Step 4:

I had to apt-get install a whole lot of packages. It went pretty smoothly, except I ran into an issue installing the openjdk-7-jdk package that’s needed for Cassandra. Apt-get kept telling me it didn’t exist! I was hitting my head against my desk for a while before I realized that the container’s /etc/apt/sources.list didn’t contain the universe source, just main. I popped it right in and was good to go until I ran into the error “mknod: `fuse-’: Operation not permitted.” Luckily, I found a related problem on Github’s issue tracker. Turned out that my jdk install was also trying to create a fuse device, an operation securely locked down and made undoable by Docker. Some of the workarounds shown were pretty esoteric, but some digging around revealed that I could bypass that obstacle with some more forceful installation options. Voila!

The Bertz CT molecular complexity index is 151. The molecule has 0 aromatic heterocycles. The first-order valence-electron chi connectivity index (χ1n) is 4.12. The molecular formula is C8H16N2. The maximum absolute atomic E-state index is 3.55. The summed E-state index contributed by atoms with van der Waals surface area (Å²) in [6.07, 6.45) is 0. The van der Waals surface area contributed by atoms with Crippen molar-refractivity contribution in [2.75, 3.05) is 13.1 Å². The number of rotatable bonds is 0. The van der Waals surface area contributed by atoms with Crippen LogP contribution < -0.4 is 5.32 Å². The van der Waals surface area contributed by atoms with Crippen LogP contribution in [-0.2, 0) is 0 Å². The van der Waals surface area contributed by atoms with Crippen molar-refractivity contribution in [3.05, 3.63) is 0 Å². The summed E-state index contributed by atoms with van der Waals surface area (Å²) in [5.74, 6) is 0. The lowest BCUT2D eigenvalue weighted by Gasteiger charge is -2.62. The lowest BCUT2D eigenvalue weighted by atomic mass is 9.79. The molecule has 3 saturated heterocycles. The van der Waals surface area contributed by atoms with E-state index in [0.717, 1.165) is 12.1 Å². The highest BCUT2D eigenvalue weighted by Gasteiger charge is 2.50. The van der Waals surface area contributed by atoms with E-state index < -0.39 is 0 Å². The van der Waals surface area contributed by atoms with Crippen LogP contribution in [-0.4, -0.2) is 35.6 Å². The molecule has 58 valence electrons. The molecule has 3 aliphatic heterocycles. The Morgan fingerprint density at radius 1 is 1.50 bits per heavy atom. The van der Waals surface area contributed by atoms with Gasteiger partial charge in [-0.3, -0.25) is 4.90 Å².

apt-get -y -f install—no-install-recommends openjdk-7-jdk
update-alternatives—config java

Why did that work? I’m not certain. With only a few days to hack, I took the good luck and ran with it.

Random observation 1:

My docker Ubuntu image only came with the root user and no sudo command. So I had to run apt-get install -y sudo to get sudo and useradd -m G sudo backupify to create a user named “backupify” with sudo privileges.

I wish someone had told me about that new user. Its default shell is going to be sh, not bash. If you su backupify, you’ll be greeted with a pretty barebones prompt. If you try to use any of the advanced bash features, you’ll get those weird character artifacts like ^[[A^[[A. You’ll need to run chsh -s /bin/bash and enter your user’s password. Next, you’ll need to exit and su again for the change to take place. Or maybe I could have skipped all that sh stuff by adding an -s /bin/bash option to the useradd command in order to specify the shell to set for the user.

Step 5 + Random observation 2: